The US economy is a highly complex machine, with many moving parts which ought to be working with each other rather than against each other. Stiglitz makes a strong case that the financial sector broadly is right now part of the problem rather than part of the solution: it’s not directing funding to help the economy grow and create jobs, even as it continues to represent a serious systemic risk. It should go without saying at this point that fiscal policy broadly is part of the problem as well: you don’t create jobs by firing people, and the government should be borrowing if and when the private sector won’t. And as for monetary policy — well, it’s probably too early to tell. It’s done a great job of making people with money richer, but it has had a much less obvious effect on creating jobs for those who want them and don’t have them.

And yet there’s real room for optimism in today’s jobs report. Look at the revised numbers for February: an incredibly heartening 332,000 jobs created, in one short month. Look at the number of people unemployed for 27 weeks or more: that unhappy cohort shrank by 5.6% in April alone, to 4.3 million people. It’s still far too high, but this time last year it was over 5 million, so we’re making a significant dent in what has been the toughest nut to crack.

We can — and should, and could, and must — do better than this. But doing so will require a thaw in the Washington gridlock. When Jack Lew became Treasury secretary, it was understood that the most crucial thing he could deliver would be greater cooperation between the White House, Treasury, and Capitol Hill. That hasn’t happened yet. I hope and trust that he’s been working very hard behind the scenes to make it happen — partly because he doesn’t seem to have achieved anything else, but mainly because it’s by far the most important thing that he could be doing right now. Behind the jobs numbers there are some powerful forces driving real recovery in large parts of the US economy. It’s Lew’s job to work with Congress to identify those forces, and to give them all the support the government can muster.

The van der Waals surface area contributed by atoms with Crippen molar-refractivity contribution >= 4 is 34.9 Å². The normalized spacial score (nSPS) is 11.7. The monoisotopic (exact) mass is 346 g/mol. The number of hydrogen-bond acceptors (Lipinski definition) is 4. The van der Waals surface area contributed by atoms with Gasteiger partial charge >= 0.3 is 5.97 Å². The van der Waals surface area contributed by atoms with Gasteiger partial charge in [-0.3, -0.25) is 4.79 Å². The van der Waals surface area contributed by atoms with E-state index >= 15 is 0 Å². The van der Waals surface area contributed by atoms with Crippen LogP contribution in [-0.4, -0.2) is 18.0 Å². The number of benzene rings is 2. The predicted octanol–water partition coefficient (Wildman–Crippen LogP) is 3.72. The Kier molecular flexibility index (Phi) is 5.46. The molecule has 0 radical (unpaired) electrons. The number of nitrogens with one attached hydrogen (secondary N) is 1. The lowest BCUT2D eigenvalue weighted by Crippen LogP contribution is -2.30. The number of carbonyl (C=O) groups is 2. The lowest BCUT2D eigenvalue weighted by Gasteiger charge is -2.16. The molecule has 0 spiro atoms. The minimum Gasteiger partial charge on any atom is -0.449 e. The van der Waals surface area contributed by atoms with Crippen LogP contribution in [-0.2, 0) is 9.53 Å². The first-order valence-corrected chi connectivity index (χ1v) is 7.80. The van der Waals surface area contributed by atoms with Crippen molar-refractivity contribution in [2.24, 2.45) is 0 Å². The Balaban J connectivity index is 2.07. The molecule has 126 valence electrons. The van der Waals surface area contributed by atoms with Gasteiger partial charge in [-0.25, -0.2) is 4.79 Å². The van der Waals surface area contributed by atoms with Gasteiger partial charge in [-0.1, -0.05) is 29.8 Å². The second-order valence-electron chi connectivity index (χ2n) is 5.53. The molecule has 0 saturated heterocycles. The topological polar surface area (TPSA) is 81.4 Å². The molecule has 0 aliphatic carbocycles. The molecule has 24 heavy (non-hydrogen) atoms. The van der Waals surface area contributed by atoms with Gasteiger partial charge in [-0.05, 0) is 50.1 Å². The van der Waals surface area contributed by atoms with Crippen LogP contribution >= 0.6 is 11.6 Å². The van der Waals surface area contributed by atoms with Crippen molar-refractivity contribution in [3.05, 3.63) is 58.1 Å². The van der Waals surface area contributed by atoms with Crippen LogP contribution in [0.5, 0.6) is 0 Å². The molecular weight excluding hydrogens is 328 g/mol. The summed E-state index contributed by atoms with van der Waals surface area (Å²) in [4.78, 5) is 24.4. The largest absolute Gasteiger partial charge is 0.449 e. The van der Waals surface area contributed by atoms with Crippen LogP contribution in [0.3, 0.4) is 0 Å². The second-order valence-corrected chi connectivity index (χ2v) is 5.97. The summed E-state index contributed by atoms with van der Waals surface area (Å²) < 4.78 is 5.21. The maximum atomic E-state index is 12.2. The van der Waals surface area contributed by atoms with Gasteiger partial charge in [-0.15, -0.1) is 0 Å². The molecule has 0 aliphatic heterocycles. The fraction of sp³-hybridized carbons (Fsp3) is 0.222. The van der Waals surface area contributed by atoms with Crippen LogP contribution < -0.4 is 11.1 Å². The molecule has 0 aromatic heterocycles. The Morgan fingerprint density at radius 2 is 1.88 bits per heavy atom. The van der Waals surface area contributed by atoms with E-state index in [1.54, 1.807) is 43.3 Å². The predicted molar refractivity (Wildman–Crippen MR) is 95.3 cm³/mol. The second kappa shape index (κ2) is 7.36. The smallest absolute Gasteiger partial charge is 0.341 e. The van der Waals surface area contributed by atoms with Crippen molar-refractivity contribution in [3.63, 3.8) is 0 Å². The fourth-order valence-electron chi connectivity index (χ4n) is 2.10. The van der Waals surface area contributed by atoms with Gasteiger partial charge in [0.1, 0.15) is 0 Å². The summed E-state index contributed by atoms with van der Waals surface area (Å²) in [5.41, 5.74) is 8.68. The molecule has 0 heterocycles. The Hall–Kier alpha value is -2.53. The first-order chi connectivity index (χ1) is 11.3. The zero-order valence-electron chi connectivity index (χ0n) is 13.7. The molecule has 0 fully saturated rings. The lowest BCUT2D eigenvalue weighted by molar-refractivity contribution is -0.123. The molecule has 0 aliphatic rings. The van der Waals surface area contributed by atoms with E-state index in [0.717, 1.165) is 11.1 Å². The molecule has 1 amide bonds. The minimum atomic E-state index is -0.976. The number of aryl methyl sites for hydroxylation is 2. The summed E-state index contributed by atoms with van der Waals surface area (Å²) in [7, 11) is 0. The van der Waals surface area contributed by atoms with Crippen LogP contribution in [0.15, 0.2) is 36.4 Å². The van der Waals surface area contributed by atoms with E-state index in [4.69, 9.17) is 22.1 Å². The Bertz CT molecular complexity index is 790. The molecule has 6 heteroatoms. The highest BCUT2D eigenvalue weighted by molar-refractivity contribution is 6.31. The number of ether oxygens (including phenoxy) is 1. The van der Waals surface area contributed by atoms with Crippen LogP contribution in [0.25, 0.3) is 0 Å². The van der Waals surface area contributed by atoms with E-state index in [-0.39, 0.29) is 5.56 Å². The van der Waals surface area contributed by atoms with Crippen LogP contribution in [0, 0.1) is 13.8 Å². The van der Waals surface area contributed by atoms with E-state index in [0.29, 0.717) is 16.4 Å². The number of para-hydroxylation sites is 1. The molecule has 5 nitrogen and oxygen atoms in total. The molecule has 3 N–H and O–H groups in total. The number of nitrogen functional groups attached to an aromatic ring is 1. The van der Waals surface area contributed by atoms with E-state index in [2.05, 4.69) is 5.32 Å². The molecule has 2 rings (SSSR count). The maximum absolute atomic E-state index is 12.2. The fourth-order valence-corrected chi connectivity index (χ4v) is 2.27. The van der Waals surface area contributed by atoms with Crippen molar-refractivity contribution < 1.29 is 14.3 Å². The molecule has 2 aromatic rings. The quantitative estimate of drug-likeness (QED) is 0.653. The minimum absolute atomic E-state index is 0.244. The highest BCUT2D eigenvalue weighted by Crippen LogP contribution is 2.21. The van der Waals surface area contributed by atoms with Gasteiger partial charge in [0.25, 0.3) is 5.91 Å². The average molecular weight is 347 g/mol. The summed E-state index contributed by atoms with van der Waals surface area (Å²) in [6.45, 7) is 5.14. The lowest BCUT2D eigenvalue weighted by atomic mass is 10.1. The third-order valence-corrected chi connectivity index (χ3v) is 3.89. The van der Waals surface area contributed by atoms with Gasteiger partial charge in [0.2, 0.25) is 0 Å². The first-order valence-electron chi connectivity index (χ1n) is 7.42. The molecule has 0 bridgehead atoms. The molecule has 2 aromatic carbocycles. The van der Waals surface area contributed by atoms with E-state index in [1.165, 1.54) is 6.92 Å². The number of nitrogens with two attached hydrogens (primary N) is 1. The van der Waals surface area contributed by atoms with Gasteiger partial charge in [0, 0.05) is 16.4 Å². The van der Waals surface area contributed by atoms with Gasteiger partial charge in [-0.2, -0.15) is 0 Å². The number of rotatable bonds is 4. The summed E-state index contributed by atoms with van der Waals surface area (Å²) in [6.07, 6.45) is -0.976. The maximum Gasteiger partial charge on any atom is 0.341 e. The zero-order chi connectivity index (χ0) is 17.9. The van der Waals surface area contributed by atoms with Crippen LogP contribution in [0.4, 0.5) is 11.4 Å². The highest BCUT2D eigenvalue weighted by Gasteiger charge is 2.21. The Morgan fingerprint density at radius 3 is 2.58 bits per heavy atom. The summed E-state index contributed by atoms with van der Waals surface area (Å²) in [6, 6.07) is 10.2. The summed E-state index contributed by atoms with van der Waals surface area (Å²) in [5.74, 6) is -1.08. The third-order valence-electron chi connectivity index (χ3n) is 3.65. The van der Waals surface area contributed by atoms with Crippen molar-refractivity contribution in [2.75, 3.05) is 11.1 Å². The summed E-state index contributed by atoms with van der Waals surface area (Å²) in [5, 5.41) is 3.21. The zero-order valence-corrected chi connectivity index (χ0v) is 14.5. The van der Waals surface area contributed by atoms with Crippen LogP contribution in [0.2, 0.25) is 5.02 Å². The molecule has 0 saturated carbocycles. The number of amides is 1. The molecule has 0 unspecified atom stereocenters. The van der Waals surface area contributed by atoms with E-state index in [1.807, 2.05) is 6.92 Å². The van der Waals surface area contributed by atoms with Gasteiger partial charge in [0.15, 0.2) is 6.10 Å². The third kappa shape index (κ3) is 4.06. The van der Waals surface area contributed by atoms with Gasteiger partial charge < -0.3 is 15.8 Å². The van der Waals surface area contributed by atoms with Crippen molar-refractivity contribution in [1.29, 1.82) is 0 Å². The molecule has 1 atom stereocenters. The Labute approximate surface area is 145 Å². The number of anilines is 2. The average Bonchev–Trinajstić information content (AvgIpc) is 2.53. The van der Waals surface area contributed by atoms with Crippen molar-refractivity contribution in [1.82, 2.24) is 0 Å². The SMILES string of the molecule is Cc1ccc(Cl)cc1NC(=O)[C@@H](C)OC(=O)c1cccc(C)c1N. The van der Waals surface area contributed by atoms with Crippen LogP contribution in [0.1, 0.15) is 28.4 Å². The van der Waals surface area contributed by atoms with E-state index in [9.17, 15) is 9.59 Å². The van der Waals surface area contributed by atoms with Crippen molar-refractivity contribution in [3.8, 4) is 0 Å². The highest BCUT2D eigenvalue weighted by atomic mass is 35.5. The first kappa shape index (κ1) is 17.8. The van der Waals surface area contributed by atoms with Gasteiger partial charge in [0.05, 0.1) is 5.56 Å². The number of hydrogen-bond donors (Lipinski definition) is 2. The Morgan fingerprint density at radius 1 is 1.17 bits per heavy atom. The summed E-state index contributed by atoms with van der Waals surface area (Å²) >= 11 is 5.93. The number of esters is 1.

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Comments
10 comments so far

“recoveries from financial crises are much slower than recoveries from other crises.”

Of course they are.. financial crises are only termed such when they’ve become/been allowed to become sufficiently big; and since they result from malinvestment, and since elites always insist on the sanctity of debt contracts, the aftermath is always one of stagnation, even when you don’t have to deal with issues resulting from unmaintainable specialization into certain forms of wealth production (homes, mostly, as they are most easily made money off of by the FIRE industry)..

Posted by Foppe | Report as abusive

A question to ask: “To what degree did a ‘false buildup’ of jobs/GDP/etc before the crises occur, and to what degree does that make the current cirumstance look worse than it is?”
Talking about when we’ll be back to an employment level consistent with what was still a bubble might might be an assured disappointment.

The other issue of course is that stimulus cannot go on forever, and there is serious honest disagreement about whether it does any lasting good anyway. Which may mean that in reality the economy just has to “tough this out” like a very bad hangover. Not fair at all to the people who weren’t “drunk” – amounts to getting a hangover from someone else’s binge.

Posted by BryanWillman | Report as abusive

“A question to ask: “To what degree did a ‘false buildup’ of jobs/GDP/etc before the crises occur, and to what degree does that make the current cirumstance look worse than it is?”

I’ll never forget reading that in the USA from 2002-’06 the two fastest growing occupations were mortgage bankers and hairdressers.

Want more jobs and GDP growth? Shrink the banking sector. Meredith Whitney in ’08 was saying that it needed to return to where it was in 1998. It hasn’t.

Posted by crocodilechuck | Report as abusive